We have just reached the halfway point of our fall semester on campus. Students have completed their midterm exams; faculty are evaluating those exams and planning for the remainder of the semester. While it is a time of a lot of work, it is also a great time for reflection on the road traveled and the road ahead.
Below you will find an email I sent to all of my students earlier this morning. I did this last term as well. (If I do it again next semester, I guess I will be able to call it a tradition!) The advice below can be beneficial to all of us. We have busy lives; let’s take a moment and reflect on where we are and where we would like to be.
Here is my note to my students:
Good morning, Scholars.
Congratulations! You have reached the halfway point of the semester. You have completed eight weeks–and you have as many weeks left. You are, in reality, eight weeks closer to your dreams. As a favor to yourself, please do the following at this point as you get ready for the week ahead:
- Stop–find 5 or 10 minutes and get away by yourself. A quiet room; the campus library or cafeteria; your car; a quiet park; the beach; or even the bus….someplace that you do not have to talk with anyone else. Turn off your phone–or at least put it someplace where you will not hear or see it. This is just time for you.
- Reflect–consider your dream–the reason you say you are in college. Perhaps this dream is closer than ever–or maybe it feels further away than ever. Remember why the dream is important to you; why you want to do it/reach it. Has anything changed in your life that now causes you to look at the dream in a different manner?
- Evaluate–are you doing what you need to do to get to your dream? Are you letting other things or other people get in the way of your dreams? Are you making choices that are sabotaging your dreams? Are you satisfied with the progress you are making? What can you do to stay on track–or get back on track?
- Ask–3 questions of yourself:
- What should I STOP doing?
- What should I KEEP doing?
- What should I START doing?
- Mentor–find someone who can be of assistance; someone with the wisdom who can help you get closer to your dream. Perhaps YOU can, also, mentor someone who needs your wisdom.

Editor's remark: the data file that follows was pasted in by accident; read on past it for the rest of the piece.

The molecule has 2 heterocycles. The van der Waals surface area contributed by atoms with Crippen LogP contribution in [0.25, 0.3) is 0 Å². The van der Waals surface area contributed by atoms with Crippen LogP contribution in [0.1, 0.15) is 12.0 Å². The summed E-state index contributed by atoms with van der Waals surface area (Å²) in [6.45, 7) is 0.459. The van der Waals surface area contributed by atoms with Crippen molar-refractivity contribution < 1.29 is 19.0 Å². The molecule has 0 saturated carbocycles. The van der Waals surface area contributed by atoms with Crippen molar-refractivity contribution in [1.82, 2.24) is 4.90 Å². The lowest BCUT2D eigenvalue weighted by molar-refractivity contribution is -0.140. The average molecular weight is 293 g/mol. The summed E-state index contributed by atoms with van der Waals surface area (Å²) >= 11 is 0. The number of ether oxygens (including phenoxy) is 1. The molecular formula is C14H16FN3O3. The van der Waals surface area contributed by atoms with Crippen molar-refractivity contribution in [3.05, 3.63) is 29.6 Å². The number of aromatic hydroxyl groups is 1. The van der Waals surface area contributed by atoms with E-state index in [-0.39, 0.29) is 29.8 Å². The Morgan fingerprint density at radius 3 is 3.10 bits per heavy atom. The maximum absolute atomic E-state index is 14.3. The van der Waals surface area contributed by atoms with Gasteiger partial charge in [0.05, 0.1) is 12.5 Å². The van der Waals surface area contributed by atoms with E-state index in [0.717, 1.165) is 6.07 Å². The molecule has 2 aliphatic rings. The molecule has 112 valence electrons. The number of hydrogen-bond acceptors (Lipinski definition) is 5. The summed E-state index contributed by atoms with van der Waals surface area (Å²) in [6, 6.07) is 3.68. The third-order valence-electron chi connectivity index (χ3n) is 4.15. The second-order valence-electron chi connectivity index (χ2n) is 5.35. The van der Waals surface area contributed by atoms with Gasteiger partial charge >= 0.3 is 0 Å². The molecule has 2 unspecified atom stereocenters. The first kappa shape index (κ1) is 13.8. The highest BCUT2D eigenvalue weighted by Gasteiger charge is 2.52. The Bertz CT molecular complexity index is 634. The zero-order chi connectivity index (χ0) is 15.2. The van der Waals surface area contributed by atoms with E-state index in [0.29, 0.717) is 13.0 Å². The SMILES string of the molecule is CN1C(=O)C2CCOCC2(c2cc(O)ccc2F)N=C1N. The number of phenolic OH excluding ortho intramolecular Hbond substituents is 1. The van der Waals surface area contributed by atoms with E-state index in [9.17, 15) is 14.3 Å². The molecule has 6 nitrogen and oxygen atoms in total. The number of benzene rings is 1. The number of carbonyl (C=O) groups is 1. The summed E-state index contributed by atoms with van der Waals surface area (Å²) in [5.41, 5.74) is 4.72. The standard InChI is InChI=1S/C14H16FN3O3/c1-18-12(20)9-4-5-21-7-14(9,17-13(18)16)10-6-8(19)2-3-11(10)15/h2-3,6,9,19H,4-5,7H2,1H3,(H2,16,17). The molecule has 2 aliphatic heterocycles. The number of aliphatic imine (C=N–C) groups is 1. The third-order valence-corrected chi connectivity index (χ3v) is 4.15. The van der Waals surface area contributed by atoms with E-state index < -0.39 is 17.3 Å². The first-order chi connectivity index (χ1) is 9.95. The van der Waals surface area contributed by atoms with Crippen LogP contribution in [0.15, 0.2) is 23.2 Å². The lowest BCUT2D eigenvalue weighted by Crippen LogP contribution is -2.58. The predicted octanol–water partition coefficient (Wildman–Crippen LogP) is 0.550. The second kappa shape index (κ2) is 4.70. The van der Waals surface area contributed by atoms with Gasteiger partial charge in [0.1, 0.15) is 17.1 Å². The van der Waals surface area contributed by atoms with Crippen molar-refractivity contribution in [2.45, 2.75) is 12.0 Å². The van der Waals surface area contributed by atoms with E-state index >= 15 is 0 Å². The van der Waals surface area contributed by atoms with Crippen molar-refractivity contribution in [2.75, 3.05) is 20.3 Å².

- Commit–once you know what you want and need to do–DO IT!
You have traveled a long way this term. Do you want someone else or something else to determine where you will end up? Be proud of your efforts; be proud of your commitment; be proud of the work you will do in the weeks ahead. See the dream…your dream…and move toward it.
See you in class, scholars!
© Steve Piscitelli and Steve Piscitelli’s Blog, 2010.
What I do to get away from it all, is to set quietly by myself. I begin to refect on my dream, and I start thinking. I begin to figuring out my future, my dreams, and how to eliminate bad habits (that my precious time is wasted on). I do this every morning and every night before bed time prayer to the Lord. This is automatic thing that I do.
Reflection time is so important. It sounds lke you have figured that out! 🙂
After reading four other blogs (which all had valuable reasons behind what they said), I had to respond to this one because it helped me realize something. Mr. Piscitelli, your so much more than just my SLS teacher and I say this for all the students you have who actually listen to you. For example, just doing the steps this blog tells one to do can help one realize SO much about themselves as far as what they’re doing to get closer to their dream, what they’re doing that’s moving them away from it, and it also says to give ten minutes to oneself, which I think for some reason is the most valuable piece of advice in this blog.